The final stage of the analysis was concerned with the posttraumatic growth process. Hypothetical model explaining which variables and in what order led to the increase in post-traumatic growth level in the second assessment with respect to the first assessment was created. The model contained associations between variables that were mentioned in the three formulated hypotheses: relationship between the levels of received support and the intensity of PTG (hypothesis 1.), relationship between meaning-focused coping strategies, avoidance coping strategies and the intensity of PTG (hypothesis 2.) and association between the intensity of resilience and the intensity of PTG (hypothesis 3.). Model, in which received support leads to the global PTG score in the follow-up assessment among participants, while controlling for the level of the global PTG score in the first assessment was verified. The global PTG score in the follow-up assessment was defined as an explained variable, and received support, measured the first time, was defined as an exogenous variable. Path analysis based on the maximum likelihood method was applied to verify and modify the assumed model. Appropriate modifications were made on the basis of modification indices with the threshold level of 4. IBM SPSS 24 and IBM AMOS 24 statistical package was used to conduct the statistical analysis (IBM Corp. Released, 2016).

Results

Differences between the two assessments

First, for descriptive reasons, means and standard deviations of two assessments with respect to variables in the PTGI, BSSS, Mini-COPE, SPP-25 and PTSD-F were calculated, using a t test for dependent samples and a Wilcoxon signed-rank test when the normal distribution was not achieved.

As can be seen in Table 1, a significant increase in the levels of particular PTG dimensions (see, changes of perception of oneself, greater appreciation for life) as well as in the global PTG score among the participants were observed. Achieved effect sizes ranged from Cohen’s d = −.22 to Cohen’s d = −.26. In addition, a significant increase in the intensity of return to religion (d = −.55) and behavioral disengagement (d = −.27), and a significant decrease in the level of active coping (d = .29) and positive re-evaluation (d = .25) as a stress coping strategy were observed. Finally, no differences in the levels of social support dimensions, resilience and PTSS among the participants between the two assessments were observed. Further analyses were performed only for the global PTG score, the general resilience score and the global PTSS score, as particular subscales in the Polish version of the PTGI inventory, the SPP-25 questionnaire and the PTSD-F questionnaire are highly intercorrelated (see, Ogińska-Bulik & Juczyński, 2008, 2010; Strelau et al., 2002).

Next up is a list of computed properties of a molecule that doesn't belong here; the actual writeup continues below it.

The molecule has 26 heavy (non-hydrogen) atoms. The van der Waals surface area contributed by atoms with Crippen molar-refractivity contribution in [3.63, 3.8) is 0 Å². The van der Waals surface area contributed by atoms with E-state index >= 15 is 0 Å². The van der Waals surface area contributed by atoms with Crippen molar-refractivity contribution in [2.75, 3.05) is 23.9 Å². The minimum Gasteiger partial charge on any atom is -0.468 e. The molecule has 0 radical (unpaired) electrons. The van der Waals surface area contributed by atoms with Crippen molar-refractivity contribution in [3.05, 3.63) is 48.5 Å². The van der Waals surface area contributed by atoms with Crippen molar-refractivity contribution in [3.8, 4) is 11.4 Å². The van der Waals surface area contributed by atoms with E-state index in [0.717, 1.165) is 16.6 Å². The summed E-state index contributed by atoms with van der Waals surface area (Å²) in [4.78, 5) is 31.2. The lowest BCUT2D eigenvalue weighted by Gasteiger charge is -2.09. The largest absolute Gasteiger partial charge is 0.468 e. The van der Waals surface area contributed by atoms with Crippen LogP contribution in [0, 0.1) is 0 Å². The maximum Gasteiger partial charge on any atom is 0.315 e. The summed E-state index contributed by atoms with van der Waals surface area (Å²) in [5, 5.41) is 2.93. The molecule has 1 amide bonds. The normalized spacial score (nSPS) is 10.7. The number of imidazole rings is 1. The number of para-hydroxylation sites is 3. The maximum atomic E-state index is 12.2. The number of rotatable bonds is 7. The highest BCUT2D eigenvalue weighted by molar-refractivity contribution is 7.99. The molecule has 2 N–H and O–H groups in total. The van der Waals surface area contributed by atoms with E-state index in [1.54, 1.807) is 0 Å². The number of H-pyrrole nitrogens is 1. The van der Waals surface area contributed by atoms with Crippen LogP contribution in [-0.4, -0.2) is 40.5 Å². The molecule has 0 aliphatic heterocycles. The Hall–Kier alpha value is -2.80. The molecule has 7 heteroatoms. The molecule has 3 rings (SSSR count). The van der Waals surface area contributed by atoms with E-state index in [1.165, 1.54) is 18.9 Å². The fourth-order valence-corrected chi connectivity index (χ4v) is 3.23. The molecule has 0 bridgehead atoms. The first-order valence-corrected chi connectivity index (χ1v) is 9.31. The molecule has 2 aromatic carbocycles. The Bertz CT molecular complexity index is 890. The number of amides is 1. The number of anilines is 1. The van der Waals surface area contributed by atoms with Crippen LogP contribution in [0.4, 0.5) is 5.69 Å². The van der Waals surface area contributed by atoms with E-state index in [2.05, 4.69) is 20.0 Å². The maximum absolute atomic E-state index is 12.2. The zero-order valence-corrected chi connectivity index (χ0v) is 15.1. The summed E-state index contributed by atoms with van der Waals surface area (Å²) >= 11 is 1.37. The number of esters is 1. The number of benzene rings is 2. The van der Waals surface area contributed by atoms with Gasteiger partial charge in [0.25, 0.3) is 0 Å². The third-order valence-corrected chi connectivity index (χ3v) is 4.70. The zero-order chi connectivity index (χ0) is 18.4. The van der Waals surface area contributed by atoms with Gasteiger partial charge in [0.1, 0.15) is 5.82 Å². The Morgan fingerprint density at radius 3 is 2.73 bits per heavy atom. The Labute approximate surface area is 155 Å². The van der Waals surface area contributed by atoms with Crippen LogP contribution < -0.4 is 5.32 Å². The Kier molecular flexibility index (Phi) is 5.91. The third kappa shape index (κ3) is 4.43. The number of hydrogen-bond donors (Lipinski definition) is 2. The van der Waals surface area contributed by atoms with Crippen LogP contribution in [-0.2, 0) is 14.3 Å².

Table 1 Means and standard deviations comparisons for two assessments of the variables in PTGI, the BSSS, the MINI-Cope, SPP-25 and the PTSD-F inventory in HIV + Sample (n = 73)

Selection of control variables

Second, to examine whether the control variables (i.e. age, HIV infection duration and the global posttraumatic stress symptoms score) in the first assessment might be related to the global PTG score in the follow-up assessment (the explained variable), while controlling for the level of the global PTG score in the first assessment among participants, a multiple regression analysis via the entry method has been conducted (Kutner et al., 2004). In each step, the statistical significance of the increment in the explained variance was measured based on the F-change indicator, and the final model presents a semi-partial correlation for each independent variable. The results are presented in Table 2.

Table 2 Model coefficients for regression analysis predicting global PTG score in the follow-up assessment (explained variable), while controlling for the PTG score in the first assessment, in respect to age, HIV infection duration and global posttraumatic stress symptoms in the first assessment among HIV + Participants (n = 73)

As can been seen in Table 2, age, HIV infection duration and global posttraumatic stress symptoms score were not related to the explained variable, so these variables were not include in the next part of statistical analysis.